Slide 11: Science Interactive LTD Copyright 2005 Gaseous exchange in the cells Blood capillaries have a very small diameter allowing only one red blood cell through at a time. Blood flows very slowly through your c__________. The capillaries are extremely thin walled which allows oxygen and plasma containing nutrients to diffuse to the cells. Also waste products like u_____ and carbon dioxide can pass from the cells back to the capillary. Why do red blood cells not pass through the capillary walls ? Understanding your capillaries: Word bank: capillaries urea Capillaries Capillary exchange Diagram Net pressure Carbon Wastes dioxide Urea Glucose Water Oxygen Amino acids Cells An electron micrograph of Notes Oxygen and nutrients including glucose diffuse from blood across a single capillary. Notice the capillary wall to the cells. These are used during cellular the narrow diameter respiration. Waste products including carbon dioxide and urea are allowing only one blood transported back in the plasma to the lungs and the kidneys. cell through.
Slide 12: Science Interactive LTD Copyright 2005 Blood circulation The circulation of blood through the heart, lungs and other major organs keeps the human body supplied with the o______ and nutrients that it requires for cellular respiration, growth and repair. This transport system also carries the white blood cells, platelets and antibodies around the body defending us against microbial infection. What lifestyle factors can prematurely age your cardiovascular system ? Circulation in the body: Word bank: oxygen Capillary exchange in detail Red Blood Cell Red Blood Cell CO2 CO2 Tissue O2 O2 O2 O2 Oxygen is exchanged for carbon dioxide at the tissue surface. Oxygen diffuses across the capillary wall into the cells or tissue. Oxygen is combined with glucose during cellular respiration. Waste products including carbon dioxide and urea are transported in the plasma to the lungs and the kidneys.
Slide 13: Science Interactive LTD Copyright 2005 Gas exchange using gills Fish do not have lungs. They are equipped with gills to obtain oxygen for cellular respiration from water. Like lungs, fish gills are highly specialised to allow the d_________ of oxygen from water into the blood. They have a large s________ area, are very thin and have numerous capillaries to transport oxygen away from the gill to the rest of the body. Describe how the shape of gills and alveoli in lungs have common features to help gaseous exchange ? Gas exchange in fish: Word bank: diffusion surface Gas exchange in fish Gas exchange in fish gills Diagram Gills Oxygen rich water Notes Fish have evolved gills to exchange Water rich in oxygen flows over the delicate oxygen and carbon dioxide between water membranes. The oxygen diffuses into the blood and the blood supply. The gills have a rich supply and travels around the body. Carbon blood supply and have a very large surface dioxide, the waste product of respiration diffuses area. from the body, into the water.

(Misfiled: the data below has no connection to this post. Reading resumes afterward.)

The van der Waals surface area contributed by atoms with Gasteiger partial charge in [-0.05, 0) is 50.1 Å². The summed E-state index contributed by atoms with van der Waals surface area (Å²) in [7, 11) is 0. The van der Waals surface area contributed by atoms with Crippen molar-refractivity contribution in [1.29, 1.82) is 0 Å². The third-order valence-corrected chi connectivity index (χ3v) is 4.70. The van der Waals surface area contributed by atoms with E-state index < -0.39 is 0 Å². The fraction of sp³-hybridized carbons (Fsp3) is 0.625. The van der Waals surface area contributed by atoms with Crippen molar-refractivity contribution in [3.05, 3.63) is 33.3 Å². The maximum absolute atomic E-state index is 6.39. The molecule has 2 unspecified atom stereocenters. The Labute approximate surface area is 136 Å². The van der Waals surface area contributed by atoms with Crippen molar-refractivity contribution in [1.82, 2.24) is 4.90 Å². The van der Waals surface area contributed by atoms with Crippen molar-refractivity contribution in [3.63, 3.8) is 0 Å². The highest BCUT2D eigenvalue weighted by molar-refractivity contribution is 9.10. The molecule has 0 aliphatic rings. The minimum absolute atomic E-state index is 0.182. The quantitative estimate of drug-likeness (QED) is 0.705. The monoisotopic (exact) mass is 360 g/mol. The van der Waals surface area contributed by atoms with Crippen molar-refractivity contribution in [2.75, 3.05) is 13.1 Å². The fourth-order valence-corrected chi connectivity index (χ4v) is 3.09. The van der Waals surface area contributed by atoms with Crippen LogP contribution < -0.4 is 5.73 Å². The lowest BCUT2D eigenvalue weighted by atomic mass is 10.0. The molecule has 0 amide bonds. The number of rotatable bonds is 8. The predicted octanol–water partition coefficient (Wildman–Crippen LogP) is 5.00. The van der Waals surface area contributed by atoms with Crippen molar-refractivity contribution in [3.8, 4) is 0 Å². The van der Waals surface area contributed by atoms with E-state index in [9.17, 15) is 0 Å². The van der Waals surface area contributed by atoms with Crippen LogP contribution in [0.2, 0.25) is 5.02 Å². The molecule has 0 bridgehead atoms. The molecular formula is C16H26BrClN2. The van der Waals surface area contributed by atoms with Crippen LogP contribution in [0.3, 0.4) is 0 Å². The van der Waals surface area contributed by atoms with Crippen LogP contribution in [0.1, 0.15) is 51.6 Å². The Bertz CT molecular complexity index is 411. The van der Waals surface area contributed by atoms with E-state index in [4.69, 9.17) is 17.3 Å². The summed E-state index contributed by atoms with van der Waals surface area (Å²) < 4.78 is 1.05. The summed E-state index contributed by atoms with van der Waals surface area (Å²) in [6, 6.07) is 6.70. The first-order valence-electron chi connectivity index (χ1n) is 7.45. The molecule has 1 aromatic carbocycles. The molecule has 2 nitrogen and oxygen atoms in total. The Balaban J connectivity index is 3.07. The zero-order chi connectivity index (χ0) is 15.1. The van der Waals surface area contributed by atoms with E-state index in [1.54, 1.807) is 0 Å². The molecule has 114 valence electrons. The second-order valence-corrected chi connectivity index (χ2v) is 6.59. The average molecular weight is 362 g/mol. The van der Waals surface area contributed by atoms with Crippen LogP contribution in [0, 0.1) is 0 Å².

Slide 14: Science Interactive LTD Copyright 2005 Protecting the lungs The lungs are vulnerable to cold air or infection, caused by bacteria or viruses. Cold, dry air is warmed and moistened by the lining found in your n______ and trachea. Bacteria and viruses are trapped by ciliated epithelial cells that line the trachea. Furthermore, these cells also produce m_______ which trap any airborne microbes, which are then moved by the cilia (hairs) to the back of your throat. Here they are swallowed and destroyed by stomach acid. How does smoking damage these cilia hairs ? Protecting the lungs: Word bank: nose mucus Warm and moist air Ciliated epithelia cells Trapping dirt and microbes in the trachea Hair Diagram cells Bacteria Hair cells and mucus Inhaled air is warmed and The ciliated hair cells Thousands of hair like protrusions trap dust and Notes made moist by the nasal trap dust, dirt and bacteria. This is then covered in a sticky mucus cavity which is richly bacteria preventing them which is secreted by the goblet cells. The hairs supplied by warm blood entering the delicate lung beat the mucus and bacteria to the back of the through thousands of tissue. Smoking damages throat where it is swallowed. Bacteria are then capillaries. these specialised cells. destroyed by the acid in the stomach.
Slide 15: Science Interactive LTD Copyright 2005 Damaging your lungs In addition to smoking, your lungs can be damaged by your life style, your place of work or even a traffic jam. Our lungs take in over fifty litres of air every minute of the day. The quality of the a____ we breathe at work, where we live and play affects how our lungs perform over our lives. Remember, our lungs are the most sensitive organs we have and can be quickly damaged by our lifestyles and our own e____________. How might the pollutants from cars and lorries affect our lungs ? Damaging your lungs: Word bank: air environment Risk Smoking Lifestyle Work Air pollution Diagram Smoking in the U.K Our lifestyles can also Many work places can Traffic pollution can Notes kills over 100,000 damage our lungs. expose our lungs to dust affect the quality of the adults per year. Despite Smoking and living near and other airborne air we breathe. In our these figures, the busy car jammed roads pollutants. We can cities, traffic pollution government has yet to can damage our delicate protect ourselves by can increase the number ban smoking from lungs for the rest of our wearing a face mask, of deaths from public places. lives. which filters out dust. respiratory failure.